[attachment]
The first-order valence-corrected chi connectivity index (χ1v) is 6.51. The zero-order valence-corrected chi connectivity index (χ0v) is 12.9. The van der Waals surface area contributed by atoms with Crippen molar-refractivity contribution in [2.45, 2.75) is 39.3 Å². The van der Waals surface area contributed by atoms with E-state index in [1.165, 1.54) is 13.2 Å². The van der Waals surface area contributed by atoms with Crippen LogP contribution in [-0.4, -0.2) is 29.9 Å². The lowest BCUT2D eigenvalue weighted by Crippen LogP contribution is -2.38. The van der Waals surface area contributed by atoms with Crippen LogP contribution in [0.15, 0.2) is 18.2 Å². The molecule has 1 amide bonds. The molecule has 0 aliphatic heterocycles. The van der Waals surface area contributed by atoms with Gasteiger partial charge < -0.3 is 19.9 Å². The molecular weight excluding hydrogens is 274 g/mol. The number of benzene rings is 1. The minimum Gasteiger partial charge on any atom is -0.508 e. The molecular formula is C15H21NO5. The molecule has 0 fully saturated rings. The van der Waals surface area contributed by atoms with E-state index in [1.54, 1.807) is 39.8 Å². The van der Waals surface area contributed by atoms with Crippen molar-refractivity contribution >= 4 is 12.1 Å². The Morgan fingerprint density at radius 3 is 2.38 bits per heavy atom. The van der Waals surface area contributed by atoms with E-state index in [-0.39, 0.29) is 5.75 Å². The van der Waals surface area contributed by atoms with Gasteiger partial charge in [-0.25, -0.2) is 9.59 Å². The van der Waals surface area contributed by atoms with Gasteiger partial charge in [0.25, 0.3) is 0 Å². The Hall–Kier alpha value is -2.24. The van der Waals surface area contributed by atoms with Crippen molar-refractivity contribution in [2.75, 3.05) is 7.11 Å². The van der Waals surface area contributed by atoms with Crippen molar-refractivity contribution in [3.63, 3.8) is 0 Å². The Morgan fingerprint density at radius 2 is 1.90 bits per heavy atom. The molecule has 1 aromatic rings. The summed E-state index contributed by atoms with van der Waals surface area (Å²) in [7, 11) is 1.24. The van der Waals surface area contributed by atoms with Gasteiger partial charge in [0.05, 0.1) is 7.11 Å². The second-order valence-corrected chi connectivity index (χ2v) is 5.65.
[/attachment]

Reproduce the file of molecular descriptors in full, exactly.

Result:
The first-order valence-corrected chi connectivity index (χ1v) is 6.51. The zero-order valence-corrected chi connectivity index (χ0v) is 12.9. The van der Waals surface area contributed by atoms with Crippen molar-refractivity contribution in [2.45, 2.75) is 39.3 Å². The van der Waals surface area contributed by atoms with E-state index in [1.165, 1.54) is 13.2 Å². The van der Waals surface area contributed by atoms with Crippen LogP contribution in [-0.4, -0.2) is 29.9 Å². The lowest BCUT2D eigenvalue weighted by Crippen LogP contribution is -2.38. The van der Waals surface area contributed by atoms with Crippen LogP contribution in [0.15, 0.2) is 18.2 Å². The molecule has 1 amide bonds. The molecule has 0 aliphatic heterocycles. The van der Waals surface area contributed by atoms with Gasteiger partial charge < -0.3 is 19.9 Å². The molecular weight excluding hydrogens is 274 g/mol. The number of benzene rings is 1. The minimum Gasteiger partial charge on any atom is -0.508 e. The molecular formula is C15H21NO5. The molecule has 0 fully saturated rings. The van der Waals surface area contributed by atoms with E-state index in [1.54, 1.807) is 39.8 Å². The van der Waals surface area contributed by atoms with Crippen molar-refractivity contribution >= 4 is 12.1 Å². The Morgan fingerprint density at radius 3 is 2.38 bits per heavy atom. The van der Waals surface area contributed by atoms with E-state index in [-0.39, 0.29) is 5.75 Å². The van der Waals surface area contributed by atoms with Gasteiger partial charge in [-0.25, -0.2) is 9.59 Å². The van der Waals surface area contributed by atoms with Gasteiger partial charge in [0.25, 0.3) is 0 Å². The Hall–Kier alpha value is -2.24. The van der Waals surface area contributed by atoms with Crippen molar-refractivity contribution in [2.75, 3.05) is 7.11 Å². The van der Waals surface area contributed by atoms with Crippen molar-refractivity contribution in [3.63, 3.8) is 0 Å². The Morgan fingerprint density at radius 2 is 1.90 bits per heavy atom. The molecule has 1 aromatic rings. The summed E-state index contributed by atoms with van der Waals surface area (Å²) in [7, 11) is 1.24. The van der Waals surface area contributed by atoms with Gasteiger partial charge in [0.05, 0.1) is 7.11 Å². The second-order valence-corrected chi connectivity index (χ2v) is 5.65.